Jasper originated as a variation of the Latin Gaspar, which ultimately derived from the Persian word ganzabara, meaning "bringer of treasure." As a given name, Jasper’s etymology is unrelated to that of the gemstone, which comes from a Semitic word meaning "speckled stone." Jasper is the usual English form for one of the Three Wise Men who brought gifts to the infant Christ according to medieval tradition and appears in the Bible as a reference to the stone itself in Revelations 4:3.
  7. Esme
    • Origin:

      French
    • Meaning:

      "beloved"
    • Description:

      Esmé comes from the past participle of the Old French verb esmer, meaing "to esteem" or "to love." It can also be considered a derivative of the Spanish name Esmeralda, which means "emerald".
  8. Emmett
    • Origin:

      English masculine variation of Emma, German
    • Meaning:

      "universal"
    • Description:

      Emmett, honest and sincere, laid-back and creative, is on the rise as a male cognate of the megapopular Emma and Emily, not to mention being a character in the popular Twilight series.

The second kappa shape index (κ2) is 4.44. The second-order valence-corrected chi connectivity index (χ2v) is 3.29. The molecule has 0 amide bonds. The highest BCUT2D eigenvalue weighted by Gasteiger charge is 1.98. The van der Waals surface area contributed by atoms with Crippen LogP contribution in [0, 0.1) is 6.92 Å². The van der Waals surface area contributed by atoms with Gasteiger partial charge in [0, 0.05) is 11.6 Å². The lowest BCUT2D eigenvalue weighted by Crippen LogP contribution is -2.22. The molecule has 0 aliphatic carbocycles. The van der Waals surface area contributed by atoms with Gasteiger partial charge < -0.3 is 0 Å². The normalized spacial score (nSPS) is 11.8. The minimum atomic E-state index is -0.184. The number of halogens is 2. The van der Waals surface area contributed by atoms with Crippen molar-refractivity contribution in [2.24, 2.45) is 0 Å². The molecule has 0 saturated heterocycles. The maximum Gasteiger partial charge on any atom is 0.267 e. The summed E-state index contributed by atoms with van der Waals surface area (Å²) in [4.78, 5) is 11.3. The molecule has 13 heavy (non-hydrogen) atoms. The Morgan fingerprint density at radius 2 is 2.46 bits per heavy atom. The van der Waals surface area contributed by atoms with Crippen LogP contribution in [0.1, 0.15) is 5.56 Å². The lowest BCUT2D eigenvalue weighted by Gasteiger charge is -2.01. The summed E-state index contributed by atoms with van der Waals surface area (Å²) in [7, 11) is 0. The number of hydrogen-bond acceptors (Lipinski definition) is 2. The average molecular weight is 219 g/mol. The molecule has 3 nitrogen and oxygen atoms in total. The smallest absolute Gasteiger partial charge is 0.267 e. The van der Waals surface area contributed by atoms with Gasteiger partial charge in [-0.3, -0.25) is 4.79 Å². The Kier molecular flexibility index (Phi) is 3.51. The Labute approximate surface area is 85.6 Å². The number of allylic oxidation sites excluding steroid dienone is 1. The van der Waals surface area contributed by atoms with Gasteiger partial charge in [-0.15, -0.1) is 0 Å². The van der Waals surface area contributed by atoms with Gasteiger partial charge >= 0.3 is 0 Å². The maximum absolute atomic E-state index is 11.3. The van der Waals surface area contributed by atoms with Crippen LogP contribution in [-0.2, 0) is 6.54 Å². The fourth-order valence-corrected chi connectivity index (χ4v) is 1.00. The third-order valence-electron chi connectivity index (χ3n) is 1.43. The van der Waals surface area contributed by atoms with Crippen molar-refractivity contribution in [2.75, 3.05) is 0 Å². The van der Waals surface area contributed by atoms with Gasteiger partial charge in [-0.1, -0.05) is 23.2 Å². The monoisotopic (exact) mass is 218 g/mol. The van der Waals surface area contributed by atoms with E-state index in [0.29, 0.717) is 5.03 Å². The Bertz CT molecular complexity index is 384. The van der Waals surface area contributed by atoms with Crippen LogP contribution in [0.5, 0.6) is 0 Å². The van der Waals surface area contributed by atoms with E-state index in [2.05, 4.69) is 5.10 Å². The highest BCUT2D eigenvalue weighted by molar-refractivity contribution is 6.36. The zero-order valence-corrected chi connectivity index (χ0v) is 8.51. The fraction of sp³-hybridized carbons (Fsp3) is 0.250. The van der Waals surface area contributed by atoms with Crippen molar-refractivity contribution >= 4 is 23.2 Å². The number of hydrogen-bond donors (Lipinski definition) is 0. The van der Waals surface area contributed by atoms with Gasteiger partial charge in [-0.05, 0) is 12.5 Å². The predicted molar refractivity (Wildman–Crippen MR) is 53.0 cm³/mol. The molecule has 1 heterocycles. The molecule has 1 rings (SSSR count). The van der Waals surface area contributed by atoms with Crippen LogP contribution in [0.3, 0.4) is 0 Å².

9. Benjamin
    • Origin:

      Hebrew
    • Meaning:

      "son of the right hand"
    • Description:

      Benjamin is a biblical name that has enjoyed widespread favor for decades, ranking in the US Top 50 for almost half a century and the Top 10 from 2015 until 2023.
  10. Jane
    • Origin:

      English
    • Meaning:

      "God is gracious"
    • Description:

      No, we don't consider Jane too plain. In fact, for a venerable and short one-syllable name, we think it packs a surprising amount of punch, as compared to the related Jean and Joan.
  11. Emily
    • Origin:

      Feminine variation of Emil, Latin
    • Meaning:

      "rival"
    • Description:

      Emily may have dropped somewhat in the current standings, but it was the most popular girls' name for over a decade because it appeals on many levels: Emily is feminine, classic, simple, pretty, and strong. Emily is Number 1 among Gen Z names. It also has those nice literary namesakes, like Emily Dickinson and Emily Brontë.
  12. Alistair
    • Origin:

      English spelling of Alasdair, Scottish version of Alexander
    • Meaning:

      "defending men"
    • Description:

      With many British names invading the Yankee name pool, the sophisticated Alistair could and should be part of the next wave. It debuted in the US Top 1000 in 2016. You have a triple choice with this name--the British spell it Alistair or Alastair, while the Scots prefer Alasdair--but they're all suave Gaelic versions of Alexander. Adopted by the lowland Scots by the seventeenth century, the name didn't become popular outside Scotland and Ireland until the twentieth century.
  13. Rosalie
    • Origin:

      French variation of Latin Rosalia